bus boycott
Lasted 381 days, sparked by Rosa Parks, no blacks rode the bus, brough Martin Luther King (26) to fame and established him as a leader
Passive resistance
opposition to a government or to specific governmental laws by the use of non-cooperation and other nonviolent methods, as economic boycotts and protest marches, resisting the law in a nonviolent way, nonviolent resistance in order to make something change, like Gandhi's Salt March
Southern Christian Leadership
American civil rights organization. SCLC was closely associated with its first president, Dr. Martin Luther King, Jr. The SCLC had a large role in the American Civil Rights Movement.[1]
Conference (SCLC)
The SCLC brought together all the various strands of civil rights organisations and put them under one organisation. Originally called the 'Southern Negro Leaders Conference on Transportation and Non-violent Integration', the organisation adopted the title Southern Christian Leadership Conference - by including the word 'Christian', it emphasised the spiritual nature of the organisation. SCLC called for three basic 'wants': 1)White Americans to not stand by and meekly watch while wrongs were being committed against the black community. This point emphasised the belief by the SCLC that not all white Southerners were racist and gave the opportunity to bring whites on board the cause of the SCLC. By using the word 'Negro' in its original title, the movement effectively blanked out any chance that white Southerners might help them. The change in title overcame this. 2)Black Americans were encouraged to "seek justice and reject all injustice." 3)All those associated with SCLC had to accept the philosophy of non-violence regardless of the provocation. The SCLC's 'motto' was "not one hair of one head of one white person shall be harmed."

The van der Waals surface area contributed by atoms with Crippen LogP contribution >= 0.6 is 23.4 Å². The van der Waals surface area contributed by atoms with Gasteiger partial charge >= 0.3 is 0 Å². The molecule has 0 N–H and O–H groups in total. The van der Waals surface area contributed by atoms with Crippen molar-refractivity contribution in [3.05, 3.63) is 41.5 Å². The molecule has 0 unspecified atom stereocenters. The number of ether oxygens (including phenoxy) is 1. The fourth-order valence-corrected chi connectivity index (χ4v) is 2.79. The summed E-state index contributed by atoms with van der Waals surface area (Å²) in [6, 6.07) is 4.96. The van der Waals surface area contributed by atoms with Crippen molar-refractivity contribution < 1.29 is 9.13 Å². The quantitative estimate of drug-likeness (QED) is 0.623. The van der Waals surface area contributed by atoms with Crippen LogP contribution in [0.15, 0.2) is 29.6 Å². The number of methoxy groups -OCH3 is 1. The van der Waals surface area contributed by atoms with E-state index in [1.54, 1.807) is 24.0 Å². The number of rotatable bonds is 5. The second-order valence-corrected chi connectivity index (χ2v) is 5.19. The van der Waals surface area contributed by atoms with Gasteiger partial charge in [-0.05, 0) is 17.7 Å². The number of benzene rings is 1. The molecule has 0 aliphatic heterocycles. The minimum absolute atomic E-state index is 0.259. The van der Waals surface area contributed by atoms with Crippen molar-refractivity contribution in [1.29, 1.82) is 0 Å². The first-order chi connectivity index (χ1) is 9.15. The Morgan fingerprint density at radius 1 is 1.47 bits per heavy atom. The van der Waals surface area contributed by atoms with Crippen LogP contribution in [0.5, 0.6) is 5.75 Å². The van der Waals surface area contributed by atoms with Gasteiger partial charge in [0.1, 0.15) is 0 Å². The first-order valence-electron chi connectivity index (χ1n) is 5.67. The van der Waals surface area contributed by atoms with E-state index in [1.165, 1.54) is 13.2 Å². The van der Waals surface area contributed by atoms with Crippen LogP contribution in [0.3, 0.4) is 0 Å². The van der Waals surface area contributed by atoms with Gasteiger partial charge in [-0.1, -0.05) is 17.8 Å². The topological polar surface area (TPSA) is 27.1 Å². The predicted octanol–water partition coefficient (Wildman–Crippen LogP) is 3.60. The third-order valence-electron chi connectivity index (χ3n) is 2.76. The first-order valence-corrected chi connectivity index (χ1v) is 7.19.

Jackie Robinson
The first African American player in the major league of baseball. His actions helped to bring about other opportunities for African Americans.
Federal Highway Act, 1956
The National Interstate and Defense Highways Act (Also known as Federal Highway Act of 1956), authorized the building of highways throughout the nation, which would be the biggest public works project in the nation's history., Signed by Dwight D. Eisenhower in 1956, this act constructed over 41,000 miles of interstate highway, and was the biggest public works project of it's day
J. Robert Oppenheimer
lead the Manhattan Project: the World War II effort to develop the first nuclear bomb. He was remembered as the "Father of the Atomic Bomb."
Army-McCarthy Hearings
a series of hearings where Senator McCarthy accused people in the US military of being communists, The Trials in which Senator McCarthey accused the U.S. Army of harboring possible communists.These trials were one of the first televised trials in America, and helped show America Senator McCarthey's irresponsibility and meanness.p.889
space shuttle which exploded in 1986, A politician running for an office that he does not hold at the time of the election. Challengers run against incumbents or in open-seat elections.
National Defense Education Act
(NDEA) After the Russian satellite "Sputnik" was successfully launched, there was a critical comparison of the Russian to the American education system. The American education system was already seen as too easygoing. So in 1958 Congress made the NDEA, authorizing $887 million in loans to needy college students and in grants for the purpose of improving the teaching of the sciences and languages.